Bullied teen no longer feels alone
Sequoia Henry continues to push back against bullying
Photo by Mandi Hargrave
Sequoia Henry encourages other youth to stand up against bullying.
In the fifth and final part of the Forester’s series on bullying, Sequoia Henry talks about how life has changed since speaking out.
HUNTSVILLE – When Sequoia Henry came forward with his story of the torture he faced from being bullied, he was an emotionally beat-down young man feeling completely alone. But now, a month later, that feeling has nearly vanished with an outpouring of support from the community commending him for his bravery and thanking him for pushing back against bullying.
“I feel I’m pretty valuable now,” said Henry. “I feel like I’ve done something good and I need to continue it. There’s a reason to wake up in the morning.”
He’s also noticed a change among his peers.
“There’s more heroes now than bullies,” he said. “Before there were more bystanders than anything. Really how it went, there were more bystanders than bullies and more bullies than heroes. Heroes have stepped up, and by heroes I mean people that stand up against bullying.”
But it’s not all sunshine and happiness. Those responsible for bullying Henry haven’t relented and continue their tirade whether in person or online, calling him a liar and saying he hasn’t been bullied that badly. Perhaps they’ve forgotten about the pop bottles full of urine they’ve thrown at Henry.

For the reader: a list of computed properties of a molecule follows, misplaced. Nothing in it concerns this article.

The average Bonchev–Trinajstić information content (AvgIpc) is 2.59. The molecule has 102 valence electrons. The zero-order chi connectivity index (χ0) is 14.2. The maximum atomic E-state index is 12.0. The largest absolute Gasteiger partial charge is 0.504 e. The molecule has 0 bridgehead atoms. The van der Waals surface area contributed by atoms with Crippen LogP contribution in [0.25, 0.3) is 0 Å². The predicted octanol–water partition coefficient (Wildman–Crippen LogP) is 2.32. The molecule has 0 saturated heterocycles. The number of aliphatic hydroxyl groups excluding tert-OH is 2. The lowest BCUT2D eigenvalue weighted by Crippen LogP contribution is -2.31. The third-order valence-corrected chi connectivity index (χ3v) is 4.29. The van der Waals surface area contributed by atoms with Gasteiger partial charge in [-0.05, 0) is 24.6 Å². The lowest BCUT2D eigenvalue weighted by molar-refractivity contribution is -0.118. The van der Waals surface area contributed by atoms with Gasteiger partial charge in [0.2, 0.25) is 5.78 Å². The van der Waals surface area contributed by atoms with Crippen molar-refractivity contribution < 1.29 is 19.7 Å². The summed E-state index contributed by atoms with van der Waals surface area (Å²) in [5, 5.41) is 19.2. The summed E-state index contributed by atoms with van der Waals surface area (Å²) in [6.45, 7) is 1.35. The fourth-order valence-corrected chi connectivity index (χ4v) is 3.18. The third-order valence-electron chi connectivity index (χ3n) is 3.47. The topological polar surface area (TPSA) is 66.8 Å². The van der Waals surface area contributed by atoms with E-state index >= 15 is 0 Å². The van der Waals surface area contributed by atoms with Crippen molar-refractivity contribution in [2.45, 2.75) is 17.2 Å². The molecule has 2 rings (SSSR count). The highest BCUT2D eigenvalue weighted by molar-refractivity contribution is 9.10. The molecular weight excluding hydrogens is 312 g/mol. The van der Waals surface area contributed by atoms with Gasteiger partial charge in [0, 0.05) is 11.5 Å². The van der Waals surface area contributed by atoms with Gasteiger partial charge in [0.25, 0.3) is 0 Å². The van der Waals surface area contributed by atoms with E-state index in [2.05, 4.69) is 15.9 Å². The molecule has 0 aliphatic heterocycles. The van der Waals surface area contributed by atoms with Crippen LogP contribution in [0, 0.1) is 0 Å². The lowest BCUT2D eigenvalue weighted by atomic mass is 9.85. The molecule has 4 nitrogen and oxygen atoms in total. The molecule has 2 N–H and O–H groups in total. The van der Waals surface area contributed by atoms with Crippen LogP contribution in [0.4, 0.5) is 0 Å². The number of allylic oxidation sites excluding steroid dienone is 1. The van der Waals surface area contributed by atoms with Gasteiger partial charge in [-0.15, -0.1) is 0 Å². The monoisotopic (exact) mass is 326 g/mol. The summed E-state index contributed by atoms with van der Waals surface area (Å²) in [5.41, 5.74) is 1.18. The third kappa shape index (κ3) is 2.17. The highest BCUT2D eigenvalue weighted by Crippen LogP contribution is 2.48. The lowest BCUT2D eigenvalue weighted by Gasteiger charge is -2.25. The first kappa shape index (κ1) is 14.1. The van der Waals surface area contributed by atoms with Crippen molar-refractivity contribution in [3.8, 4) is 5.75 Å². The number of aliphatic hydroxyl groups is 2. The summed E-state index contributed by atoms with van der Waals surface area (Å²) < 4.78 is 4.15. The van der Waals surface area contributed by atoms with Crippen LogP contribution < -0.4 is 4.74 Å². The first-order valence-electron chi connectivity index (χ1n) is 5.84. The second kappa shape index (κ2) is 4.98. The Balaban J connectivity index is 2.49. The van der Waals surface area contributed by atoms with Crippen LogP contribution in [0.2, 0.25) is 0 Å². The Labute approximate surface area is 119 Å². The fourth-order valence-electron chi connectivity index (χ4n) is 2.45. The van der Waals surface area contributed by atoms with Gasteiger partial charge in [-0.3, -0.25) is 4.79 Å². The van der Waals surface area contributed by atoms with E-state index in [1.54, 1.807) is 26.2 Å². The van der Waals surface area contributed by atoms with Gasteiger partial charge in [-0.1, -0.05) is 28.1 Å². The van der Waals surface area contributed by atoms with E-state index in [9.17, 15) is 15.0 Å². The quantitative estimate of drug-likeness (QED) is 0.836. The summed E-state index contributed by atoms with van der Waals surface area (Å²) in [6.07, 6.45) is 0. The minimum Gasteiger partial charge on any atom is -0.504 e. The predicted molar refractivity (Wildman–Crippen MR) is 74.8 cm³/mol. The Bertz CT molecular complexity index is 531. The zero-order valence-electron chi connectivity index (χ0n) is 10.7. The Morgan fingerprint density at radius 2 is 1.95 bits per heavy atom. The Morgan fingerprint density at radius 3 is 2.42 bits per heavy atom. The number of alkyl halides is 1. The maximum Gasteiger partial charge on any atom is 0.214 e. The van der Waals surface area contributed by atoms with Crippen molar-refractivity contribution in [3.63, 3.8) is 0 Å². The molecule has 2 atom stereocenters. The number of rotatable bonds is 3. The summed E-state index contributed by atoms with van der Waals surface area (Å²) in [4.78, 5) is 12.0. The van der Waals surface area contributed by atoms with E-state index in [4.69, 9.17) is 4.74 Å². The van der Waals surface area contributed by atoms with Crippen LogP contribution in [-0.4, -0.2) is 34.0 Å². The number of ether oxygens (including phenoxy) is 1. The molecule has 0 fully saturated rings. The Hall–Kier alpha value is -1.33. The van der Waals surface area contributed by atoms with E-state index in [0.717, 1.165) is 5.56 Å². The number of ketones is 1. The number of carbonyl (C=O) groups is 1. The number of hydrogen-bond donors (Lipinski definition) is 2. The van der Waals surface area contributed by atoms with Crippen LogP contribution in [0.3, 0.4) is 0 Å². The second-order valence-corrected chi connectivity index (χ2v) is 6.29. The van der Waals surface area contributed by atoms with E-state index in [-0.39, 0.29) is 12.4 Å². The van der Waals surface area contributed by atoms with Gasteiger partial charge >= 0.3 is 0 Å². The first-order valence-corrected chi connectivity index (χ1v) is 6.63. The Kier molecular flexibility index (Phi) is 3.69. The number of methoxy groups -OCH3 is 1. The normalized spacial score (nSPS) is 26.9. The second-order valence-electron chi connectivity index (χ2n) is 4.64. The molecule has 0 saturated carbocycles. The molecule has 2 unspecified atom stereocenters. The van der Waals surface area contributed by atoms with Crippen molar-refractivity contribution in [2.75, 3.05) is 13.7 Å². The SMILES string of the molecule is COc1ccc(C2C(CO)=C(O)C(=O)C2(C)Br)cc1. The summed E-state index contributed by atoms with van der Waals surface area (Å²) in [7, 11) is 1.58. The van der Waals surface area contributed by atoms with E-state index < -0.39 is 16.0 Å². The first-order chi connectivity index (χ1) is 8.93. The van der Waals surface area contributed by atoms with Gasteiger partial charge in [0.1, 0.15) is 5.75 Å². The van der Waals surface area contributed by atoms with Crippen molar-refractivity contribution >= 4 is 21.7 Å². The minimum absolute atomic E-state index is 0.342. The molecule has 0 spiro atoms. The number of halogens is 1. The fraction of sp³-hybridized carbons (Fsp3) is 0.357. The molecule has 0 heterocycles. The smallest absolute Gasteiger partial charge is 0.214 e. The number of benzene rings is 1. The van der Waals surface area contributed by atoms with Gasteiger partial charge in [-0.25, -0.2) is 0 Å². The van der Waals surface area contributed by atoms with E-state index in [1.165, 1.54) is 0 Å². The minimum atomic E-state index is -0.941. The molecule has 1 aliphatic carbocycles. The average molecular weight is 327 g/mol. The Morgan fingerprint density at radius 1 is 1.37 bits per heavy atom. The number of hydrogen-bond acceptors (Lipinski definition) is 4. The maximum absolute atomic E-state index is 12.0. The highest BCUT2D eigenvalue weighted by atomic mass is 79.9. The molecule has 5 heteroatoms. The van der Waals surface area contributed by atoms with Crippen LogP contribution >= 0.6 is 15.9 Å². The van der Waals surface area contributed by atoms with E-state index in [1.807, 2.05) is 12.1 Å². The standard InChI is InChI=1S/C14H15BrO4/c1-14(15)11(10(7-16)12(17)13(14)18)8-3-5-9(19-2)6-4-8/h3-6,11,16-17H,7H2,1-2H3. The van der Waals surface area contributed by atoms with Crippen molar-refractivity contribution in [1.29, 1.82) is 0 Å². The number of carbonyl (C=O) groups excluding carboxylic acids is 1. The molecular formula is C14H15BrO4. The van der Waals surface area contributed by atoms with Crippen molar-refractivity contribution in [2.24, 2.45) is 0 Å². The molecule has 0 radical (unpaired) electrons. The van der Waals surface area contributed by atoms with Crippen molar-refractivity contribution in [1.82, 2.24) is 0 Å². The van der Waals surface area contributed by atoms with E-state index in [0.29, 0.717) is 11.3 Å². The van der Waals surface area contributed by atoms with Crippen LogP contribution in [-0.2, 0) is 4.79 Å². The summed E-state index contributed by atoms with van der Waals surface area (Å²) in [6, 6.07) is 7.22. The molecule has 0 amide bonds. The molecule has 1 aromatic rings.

“Bullying is bullying,” he said. “I’m just standing up for the ones that have been bullied badly and can’t do it for themselves.”
However, his words have gotten through to some of the bullies who have sent him apologies for their actions.
“There’s a lot of eye opening going on in the community,” he said. “I’m more comfortable with the fact that I have been through that (bullying) and that people are more open about it, so it feels like I’ve done a good thing.”
Henry is working on delivering workshops to the various schools in the community with a teacher and some students from Huntsville High School as part of a Speak Up forum.
His first presentation will be this Friday, Nov. 16, at Huntsville Public School. Henry’s been asked to speak about bullying at all the local public schools.
“There’s a lot more positive feedback, which is really good. We’re going for the positives,” he said.
Henry has also secured a gig as a radio host with a local Internet station where he’ll bring awareness to a variety of concerns teenagers are faced with, starting in December.
“People are coming to me about their stories about being bullied, asking for help from me, or just to have someone to stand there so they can cry on my shoulder,” he said.
Seeing the positive support that comes from speaking out against bullying, Henry wants other teens that are bullied to do the same.
“Stand up against it. Don’t let them do it,” he said. “Don’t give up on standing up for people who are being bullied.”
Henry thanks everyone who has come forward in support of his actions, whether through letters to the editor in the Forester, comments on Facebook or just stopping him in the halls at school or on the streets.
“I feel like I can go to people ‘cause more people know what happened and what is happening. More people are open to the subject,” he said.